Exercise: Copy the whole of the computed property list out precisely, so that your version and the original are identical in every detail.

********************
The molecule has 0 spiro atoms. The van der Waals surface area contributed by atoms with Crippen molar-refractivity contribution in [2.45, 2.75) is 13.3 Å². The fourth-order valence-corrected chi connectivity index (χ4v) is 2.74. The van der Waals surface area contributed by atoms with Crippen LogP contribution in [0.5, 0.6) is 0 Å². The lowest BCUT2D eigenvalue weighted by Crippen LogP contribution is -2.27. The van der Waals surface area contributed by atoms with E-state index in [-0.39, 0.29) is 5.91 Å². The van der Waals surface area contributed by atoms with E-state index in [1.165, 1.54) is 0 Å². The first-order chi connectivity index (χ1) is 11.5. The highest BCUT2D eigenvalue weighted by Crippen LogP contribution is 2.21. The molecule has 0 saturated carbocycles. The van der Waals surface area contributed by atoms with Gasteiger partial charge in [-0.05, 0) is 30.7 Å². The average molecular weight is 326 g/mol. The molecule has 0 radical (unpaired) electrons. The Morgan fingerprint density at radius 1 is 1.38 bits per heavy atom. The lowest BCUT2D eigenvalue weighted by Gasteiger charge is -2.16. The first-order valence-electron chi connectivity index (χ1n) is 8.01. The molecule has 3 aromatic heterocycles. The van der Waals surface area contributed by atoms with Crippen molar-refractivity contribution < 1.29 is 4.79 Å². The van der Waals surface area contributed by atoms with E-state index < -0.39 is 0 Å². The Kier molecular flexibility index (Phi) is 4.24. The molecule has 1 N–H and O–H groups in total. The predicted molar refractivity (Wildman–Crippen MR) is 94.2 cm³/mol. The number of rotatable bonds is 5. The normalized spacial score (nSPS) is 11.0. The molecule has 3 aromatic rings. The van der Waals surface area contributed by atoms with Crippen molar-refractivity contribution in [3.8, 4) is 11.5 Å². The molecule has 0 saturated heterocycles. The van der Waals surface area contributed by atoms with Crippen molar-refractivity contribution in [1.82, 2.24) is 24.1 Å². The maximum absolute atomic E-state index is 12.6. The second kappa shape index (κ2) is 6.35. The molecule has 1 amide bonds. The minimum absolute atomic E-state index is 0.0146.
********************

The molecule has 0 spiro atoms. The van der Waals surface area contributed by atoms with Crippen molar-refractivity contribution in [2.45, 2.75) is 13.3 Å². The fourth-order valence-corrected chi connectivity index (χ4v) is 2.74. The van der Waals surface area contributed by atoms with Crippen LogP contribution in [0.5, 0.6) is 0 Å². The lowest BCUT2D eigenvalue weighted by Crippen LogP contribution is -2.27. The van der Waals surface area contributed by atoms with E-state index in [-0.39, 0.29) is 5.91 Å². The van der Waals surface area contributed by atoms with E-state index in [1.165, 1.54) is 0 Å². The first-order chi connectivity index (χ1) is 11.5. The highest BCUT2D eigenvalue weighted by Crippen LogP contribution is 2.21. The molecule has 0 saturated carbocycles. The van der Waals surface area contributed by atoms with Gasteiger partial charge in [-0.05, 0) is 30.7 Å². The average molecular weight is 326 g/mol. The molecule has 0 radical (unpaired) electrons. The Morgan fingerprint density at radius 1 is 1.38 bits per heavy atom. The lowest BCUT2D eigenvalue weighted by Gasteiger charge is -2.16. The first-order valence-electron chi connectivity index (χ1n) is 8.01. The molecule has 3 aromatic heterocycles. The van der Waals surface area contributed by atoms with Crippen molar-refractivity contribution < 1.29 is 4.79 Å². The van der Waals surface area contributed by atoms with E-state index < -0.39 is 0 Å². The Kier molecular flexibility index (Phi) is 4.24. The molecule has 1 N–H and O–H groups in total. The predicted molar refractivity (Wildman–Crippen MR) is 94.2 cm³/mol. The number of rotatable bonds is 5. The normalized spacial score (nSPS) is 11.0. The molecule has 3 aromatic rings. The van der Waals surface area contributed by atoms with Crippen molar-refractivity contribution in [3.8, 4) is 11.5 Å². The molecule has 0 saturated heterocycles. The van der Waals surface area contributed by atoms with Crippen molar-refractivity contribution in [1.82, 2.24) is 24.1 Å². The maximum absolute atomic E-state index is 12.6. The second kappa shape index (κ2) is 6.35. The molecule has 1 amide bonds. The minimum absolute atomic E-state index is 0.0146.